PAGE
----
The premise of low-level languages is that the code the processor will execute is very similar to what programmer writes. i.e., you can tell what the processor is gonna do.
This is no longer the case for a couple of reasons:
- C compiler does a ton of optimizations. It can inline functions, reorder instruction, remove data fetches, perform tail calls, etc. The source code might be very different from what is gets executed. And depending on optimizations it can have visibly different results.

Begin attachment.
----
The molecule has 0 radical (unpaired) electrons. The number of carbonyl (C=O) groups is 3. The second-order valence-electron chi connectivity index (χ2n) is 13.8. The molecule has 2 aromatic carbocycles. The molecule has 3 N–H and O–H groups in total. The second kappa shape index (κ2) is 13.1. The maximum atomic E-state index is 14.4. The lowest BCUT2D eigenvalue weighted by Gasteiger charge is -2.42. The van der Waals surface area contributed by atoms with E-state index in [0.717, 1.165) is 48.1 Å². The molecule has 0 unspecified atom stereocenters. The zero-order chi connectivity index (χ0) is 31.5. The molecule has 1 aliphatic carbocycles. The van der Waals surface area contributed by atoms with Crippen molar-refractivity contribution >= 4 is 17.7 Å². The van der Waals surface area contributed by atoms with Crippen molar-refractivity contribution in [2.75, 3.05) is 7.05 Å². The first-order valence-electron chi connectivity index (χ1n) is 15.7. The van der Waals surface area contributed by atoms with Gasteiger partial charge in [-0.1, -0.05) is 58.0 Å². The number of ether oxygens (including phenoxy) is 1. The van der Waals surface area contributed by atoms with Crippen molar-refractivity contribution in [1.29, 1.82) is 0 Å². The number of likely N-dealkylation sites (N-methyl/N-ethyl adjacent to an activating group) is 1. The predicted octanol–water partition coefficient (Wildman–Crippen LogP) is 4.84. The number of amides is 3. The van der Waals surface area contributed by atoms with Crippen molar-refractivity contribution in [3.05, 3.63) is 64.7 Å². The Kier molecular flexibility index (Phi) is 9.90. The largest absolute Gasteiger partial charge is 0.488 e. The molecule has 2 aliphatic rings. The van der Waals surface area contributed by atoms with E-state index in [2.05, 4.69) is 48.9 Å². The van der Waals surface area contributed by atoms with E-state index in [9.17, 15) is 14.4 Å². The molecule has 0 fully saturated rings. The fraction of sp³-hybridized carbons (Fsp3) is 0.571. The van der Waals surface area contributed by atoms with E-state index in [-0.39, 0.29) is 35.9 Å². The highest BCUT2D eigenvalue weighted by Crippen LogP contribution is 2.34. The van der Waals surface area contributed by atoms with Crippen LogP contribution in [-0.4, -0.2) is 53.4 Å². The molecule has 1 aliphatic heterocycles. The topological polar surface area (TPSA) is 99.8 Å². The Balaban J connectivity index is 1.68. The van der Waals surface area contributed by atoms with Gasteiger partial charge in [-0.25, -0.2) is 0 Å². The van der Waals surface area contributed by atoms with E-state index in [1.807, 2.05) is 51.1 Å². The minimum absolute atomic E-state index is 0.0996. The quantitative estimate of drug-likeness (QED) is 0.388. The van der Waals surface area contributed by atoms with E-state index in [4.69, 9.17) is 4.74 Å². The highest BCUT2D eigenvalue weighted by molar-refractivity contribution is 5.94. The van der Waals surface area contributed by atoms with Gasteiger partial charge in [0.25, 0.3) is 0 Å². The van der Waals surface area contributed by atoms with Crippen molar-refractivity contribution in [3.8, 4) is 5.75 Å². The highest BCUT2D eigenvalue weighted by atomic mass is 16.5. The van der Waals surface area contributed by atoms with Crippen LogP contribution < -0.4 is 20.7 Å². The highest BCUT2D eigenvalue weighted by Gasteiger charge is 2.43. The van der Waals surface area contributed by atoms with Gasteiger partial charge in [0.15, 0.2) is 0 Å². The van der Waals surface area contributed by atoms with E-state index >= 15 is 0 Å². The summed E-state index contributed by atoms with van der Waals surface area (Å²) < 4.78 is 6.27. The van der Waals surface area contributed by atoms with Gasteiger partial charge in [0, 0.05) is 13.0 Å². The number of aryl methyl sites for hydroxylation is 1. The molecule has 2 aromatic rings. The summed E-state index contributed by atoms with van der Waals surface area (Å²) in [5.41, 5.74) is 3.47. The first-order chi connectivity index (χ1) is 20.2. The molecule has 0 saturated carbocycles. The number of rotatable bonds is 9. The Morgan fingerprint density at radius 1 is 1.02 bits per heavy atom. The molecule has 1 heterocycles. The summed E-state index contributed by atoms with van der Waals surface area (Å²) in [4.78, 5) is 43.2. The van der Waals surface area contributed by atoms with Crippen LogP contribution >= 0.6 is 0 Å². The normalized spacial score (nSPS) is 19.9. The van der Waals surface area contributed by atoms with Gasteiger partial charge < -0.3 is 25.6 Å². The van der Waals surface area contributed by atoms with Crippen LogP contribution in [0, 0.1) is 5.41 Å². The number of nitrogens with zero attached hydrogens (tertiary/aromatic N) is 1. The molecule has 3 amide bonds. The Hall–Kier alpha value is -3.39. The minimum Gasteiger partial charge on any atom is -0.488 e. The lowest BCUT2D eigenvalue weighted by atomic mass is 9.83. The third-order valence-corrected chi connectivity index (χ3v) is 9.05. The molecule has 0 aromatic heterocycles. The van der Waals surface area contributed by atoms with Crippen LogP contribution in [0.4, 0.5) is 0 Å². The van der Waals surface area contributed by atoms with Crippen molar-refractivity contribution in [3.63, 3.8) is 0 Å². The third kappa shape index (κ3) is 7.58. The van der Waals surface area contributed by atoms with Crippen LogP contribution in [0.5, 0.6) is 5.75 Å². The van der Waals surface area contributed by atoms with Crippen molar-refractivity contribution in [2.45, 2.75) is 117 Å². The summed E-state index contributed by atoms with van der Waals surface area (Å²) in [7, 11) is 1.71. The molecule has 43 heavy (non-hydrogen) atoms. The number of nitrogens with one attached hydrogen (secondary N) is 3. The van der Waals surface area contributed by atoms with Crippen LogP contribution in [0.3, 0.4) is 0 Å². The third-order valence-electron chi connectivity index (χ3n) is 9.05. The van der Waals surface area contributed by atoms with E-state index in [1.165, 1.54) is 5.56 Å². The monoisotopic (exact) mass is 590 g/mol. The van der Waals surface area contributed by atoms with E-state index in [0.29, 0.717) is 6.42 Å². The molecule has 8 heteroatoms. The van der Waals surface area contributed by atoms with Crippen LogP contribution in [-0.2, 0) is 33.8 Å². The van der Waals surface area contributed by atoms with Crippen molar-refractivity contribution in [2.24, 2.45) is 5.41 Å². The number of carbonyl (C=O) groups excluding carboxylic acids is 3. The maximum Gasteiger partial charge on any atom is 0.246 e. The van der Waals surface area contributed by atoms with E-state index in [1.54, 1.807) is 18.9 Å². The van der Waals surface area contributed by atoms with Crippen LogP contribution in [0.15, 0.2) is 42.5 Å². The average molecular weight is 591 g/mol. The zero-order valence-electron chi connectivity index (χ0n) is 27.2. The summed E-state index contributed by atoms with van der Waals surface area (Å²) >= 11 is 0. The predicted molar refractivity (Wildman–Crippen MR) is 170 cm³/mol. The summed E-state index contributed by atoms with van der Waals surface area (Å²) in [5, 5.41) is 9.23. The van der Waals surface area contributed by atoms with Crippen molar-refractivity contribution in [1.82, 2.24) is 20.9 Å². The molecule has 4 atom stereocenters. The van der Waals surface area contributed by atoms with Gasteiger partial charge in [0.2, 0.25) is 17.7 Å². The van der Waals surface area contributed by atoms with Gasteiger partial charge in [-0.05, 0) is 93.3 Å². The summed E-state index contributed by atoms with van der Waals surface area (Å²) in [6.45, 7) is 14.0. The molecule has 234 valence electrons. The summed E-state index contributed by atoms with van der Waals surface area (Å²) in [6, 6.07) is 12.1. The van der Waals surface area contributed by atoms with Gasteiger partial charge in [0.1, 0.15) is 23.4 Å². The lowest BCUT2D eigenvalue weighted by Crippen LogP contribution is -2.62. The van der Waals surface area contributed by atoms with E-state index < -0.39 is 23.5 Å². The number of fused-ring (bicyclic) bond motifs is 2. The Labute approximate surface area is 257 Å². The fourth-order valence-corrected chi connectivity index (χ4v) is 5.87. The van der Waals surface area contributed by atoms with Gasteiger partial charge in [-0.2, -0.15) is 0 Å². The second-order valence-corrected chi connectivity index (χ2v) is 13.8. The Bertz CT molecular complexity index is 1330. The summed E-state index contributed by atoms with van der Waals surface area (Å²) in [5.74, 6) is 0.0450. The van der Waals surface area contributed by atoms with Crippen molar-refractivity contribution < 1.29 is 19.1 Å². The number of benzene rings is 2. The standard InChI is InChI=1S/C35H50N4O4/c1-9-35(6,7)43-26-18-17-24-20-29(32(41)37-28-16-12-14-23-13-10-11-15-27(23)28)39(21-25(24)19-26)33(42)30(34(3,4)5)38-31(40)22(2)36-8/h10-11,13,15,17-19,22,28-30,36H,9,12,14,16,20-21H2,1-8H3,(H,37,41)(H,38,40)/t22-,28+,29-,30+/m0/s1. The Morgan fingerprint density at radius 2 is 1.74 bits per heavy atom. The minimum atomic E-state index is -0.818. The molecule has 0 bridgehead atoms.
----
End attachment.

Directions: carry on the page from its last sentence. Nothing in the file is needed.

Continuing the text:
- Processors are much more sophisticated nowadays. They can do instruction reordering and speculative code execution. (Modern processors are fast PDP-11 emulators)
C was a low-level language for PDP-11, but that is no longer true for modern processors.
- Modern processors are fast PDP-11 emulators
- Fortran used to be faster than C because of aliasing—aliasing/non-aliasing prevents some optimizations
- Loop unswitching must pay attention to possibly zero-counted loops (in presence of uninitialized values)—allowing uninitialized values prevents some optimizations.